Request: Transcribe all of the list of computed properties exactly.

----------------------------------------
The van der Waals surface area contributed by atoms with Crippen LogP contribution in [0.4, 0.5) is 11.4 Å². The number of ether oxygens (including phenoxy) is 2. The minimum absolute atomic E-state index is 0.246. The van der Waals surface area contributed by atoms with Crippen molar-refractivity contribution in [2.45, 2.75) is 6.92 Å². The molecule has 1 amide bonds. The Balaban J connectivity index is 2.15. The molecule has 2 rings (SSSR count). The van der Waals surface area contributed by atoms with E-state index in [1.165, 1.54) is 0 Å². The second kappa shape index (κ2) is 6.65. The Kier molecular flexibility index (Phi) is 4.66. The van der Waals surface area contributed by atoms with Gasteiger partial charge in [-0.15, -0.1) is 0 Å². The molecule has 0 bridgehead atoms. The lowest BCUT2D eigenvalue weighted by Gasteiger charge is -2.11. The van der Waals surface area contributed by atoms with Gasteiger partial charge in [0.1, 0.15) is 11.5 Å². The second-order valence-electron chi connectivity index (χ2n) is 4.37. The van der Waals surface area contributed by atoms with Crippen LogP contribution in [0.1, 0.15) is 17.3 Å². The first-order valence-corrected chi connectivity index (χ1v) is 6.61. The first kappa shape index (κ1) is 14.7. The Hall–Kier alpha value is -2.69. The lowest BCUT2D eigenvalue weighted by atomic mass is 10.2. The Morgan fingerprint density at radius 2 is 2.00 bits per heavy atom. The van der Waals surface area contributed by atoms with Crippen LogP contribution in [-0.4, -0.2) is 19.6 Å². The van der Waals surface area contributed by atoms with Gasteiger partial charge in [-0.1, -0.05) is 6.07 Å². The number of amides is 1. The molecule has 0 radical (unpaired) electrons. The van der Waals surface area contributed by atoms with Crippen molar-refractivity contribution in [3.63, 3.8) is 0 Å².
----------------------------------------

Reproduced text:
The van der Waals surface area contributed by atoms with Crippen LogP contribution in [0.4, 0.5) is 11.4 Å². The number of ether oxygens (including phenoxy) is 2. The minimum absolute atomic E-state index is 0.246. The van der Waals surface area contributed by atoms with Crippen molar-refractivity contribution in [2.45, 2.75) is 6.92 Å². The molecule has 1 amide bonds. The Balaban J connectivity index is 2.15. The molecule has 2 rings (SSSR count). The van der Waals surface area contributed by atoms with E-state index in [1.165, 1.54) is 0 Å². The second kappa shape index (κ2) is 6.65. The Kier molecular flexibility index (Phi) is 4.66. The van der Waals surface area contributed by atoms with Gasteiger partial charge in [-0.15, -0.1) is 0 Å². The molecule has 0 bridgehead atoms. The lowest BCUT2D eigenvalue weighted by Gasteiger charge is -2.11. The van der Waals surface area contributed by atoms with Gasteiger partial charge in [0.1, 0.15) is 11.5 Å². The second-order valence-electron chi connectivity index (χ2n) is 4.37. The van der Waals surface area contributed by atoms with Crippen LogP contribution in [0.1, 0.15) is 17.3 Å². The first-order valence-corrected chi connectivity index (χ1v) is 6.61. The first kappa shape index (κ1) is 14.7. The Hall–Kier alpha value is -2.69. The lowest BCUT2D eigenvalue weighted by atomic mass is 10.2. The Morgan fingerprint density at radius 2 is 2.00 bits per heavy atom. The van der Waals surface area contributed by atoms with Crippen LogP contribution in [-0.4, -0.2) is 19.6 Å². The van der Waals surface area contributed by atoms with Gasteiger partial charge in [-0.1, -0.05) is 6.07 Å². The number of amides is 1. The molecule has 0 radical (unpaired) electrons. The van der Waals surface area contributed by atoms with Crippen molar-refractivity contribution in [3.63, 3.8) is 0 Å².